On Being an Introvert
Up until 5ish years
Just like that I understood myself just a little bit better and knew that being alone wasn’t about getting hurt by other people or fear of being rejected. Side note: it took a lot of inner healing to overcome my own childhood trauma to be okay with that.
For me being alone in my solitude, doing my thing feels good like standing on top of a mountain and breathing in that fresh air. For years, I felt like I was being crushed in being “on” all the time.
And every time I mentioned that I am an introvert, people always say “You’re not an introvert” and I silently roll my eyes. Introvertedness is not being shy it’s really about being overwhelmed by all the things –
And yet, when I go to a festival or a concert – I am in the zone and get caught up in the moment. Or when I am at my best friends house and we talk and talk for hours about all the things. In those moments I feel energized. But even though I am truly enjoying those times, I return home needing to sleep or read.
People often tend to confuse being introverted with being shy and that’s not the case. An introvert simply prefers to spend time alone in order to recharge their own battery. It’s not that introverts don’t love socializing or being around people but there’s a level of stimuli that tends to keep introverts engaged such as meaningful conversations.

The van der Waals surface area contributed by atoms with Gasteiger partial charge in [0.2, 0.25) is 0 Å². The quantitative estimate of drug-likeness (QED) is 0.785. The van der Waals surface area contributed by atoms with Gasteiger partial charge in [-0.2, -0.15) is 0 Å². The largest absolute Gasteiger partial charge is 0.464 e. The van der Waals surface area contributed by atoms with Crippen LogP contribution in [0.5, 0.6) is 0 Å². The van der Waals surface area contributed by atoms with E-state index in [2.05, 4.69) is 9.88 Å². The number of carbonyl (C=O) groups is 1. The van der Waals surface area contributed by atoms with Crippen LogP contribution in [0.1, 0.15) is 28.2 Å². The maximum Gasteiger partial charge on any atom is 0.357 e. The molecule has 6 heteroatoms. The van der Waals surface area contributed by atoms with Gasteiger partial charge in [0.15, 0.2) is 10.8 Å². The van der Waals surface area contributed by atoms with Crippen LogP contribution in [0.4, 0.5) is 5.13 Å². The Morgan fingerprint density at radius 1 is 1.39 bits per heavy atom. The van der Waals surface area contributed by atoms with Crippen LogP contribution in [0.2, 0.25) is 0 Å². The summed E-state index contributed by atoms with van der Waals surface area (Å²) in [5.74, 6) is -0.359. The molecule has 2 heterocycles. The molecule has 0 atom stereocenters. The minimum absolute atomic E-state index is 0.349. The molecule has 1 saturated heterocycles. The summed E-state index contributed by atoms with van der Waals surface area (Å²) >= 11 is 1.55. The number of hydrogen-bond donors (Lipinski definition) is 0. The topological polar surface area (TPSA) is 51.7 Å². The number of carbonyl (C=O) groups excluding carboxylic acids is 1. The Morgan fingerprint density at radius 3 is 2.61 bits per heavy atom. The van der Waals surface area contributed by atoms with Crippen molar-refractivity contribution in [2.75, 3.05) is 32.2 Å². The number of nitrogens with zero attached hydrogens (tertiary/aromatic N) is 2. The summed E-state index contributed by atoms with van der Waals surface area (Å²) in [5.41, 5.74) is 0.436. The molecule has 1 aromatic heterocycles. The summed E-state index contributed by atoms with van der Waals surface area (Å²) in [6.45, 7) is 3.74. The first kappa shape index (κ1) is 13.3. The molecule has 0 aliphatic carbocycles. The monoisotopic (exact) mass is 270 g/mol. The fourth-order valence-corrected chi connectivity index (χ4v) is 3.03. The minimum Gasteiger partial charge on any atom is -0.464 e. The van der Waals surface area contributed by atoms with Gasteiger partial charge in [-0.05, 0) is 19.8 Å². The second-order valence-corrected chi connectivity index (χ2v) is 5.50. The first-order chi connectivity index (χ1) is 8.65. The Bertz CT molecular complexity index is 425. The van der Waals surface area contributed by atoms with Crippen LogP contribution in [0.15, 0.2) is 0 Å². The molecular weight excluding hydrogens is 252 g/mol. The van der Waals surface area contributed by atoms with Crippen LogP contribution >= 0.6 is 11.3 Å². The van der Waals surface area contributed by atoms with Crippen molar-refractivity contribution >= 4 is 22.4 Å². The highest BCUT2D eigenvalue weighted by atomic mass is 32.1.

So if you discover that you are an introvert there are some self-care tips I wanted to share with you.
Schedule daily downtime – disconnect from the world and fuel yourself with what will support you best – napping, creating or even watching TV.
Sometimes the best thing you can do is reduce any stimulation and perhaps take a walk in nature or a few minutes in meditation.
It’s also ok to say no and not feel guilty about it. If you’re not up for networking or mingling with people, put your own needs first. You don’t have to give an explanation.
Having boundaries in place will help you manage your own energy and maintain relationships.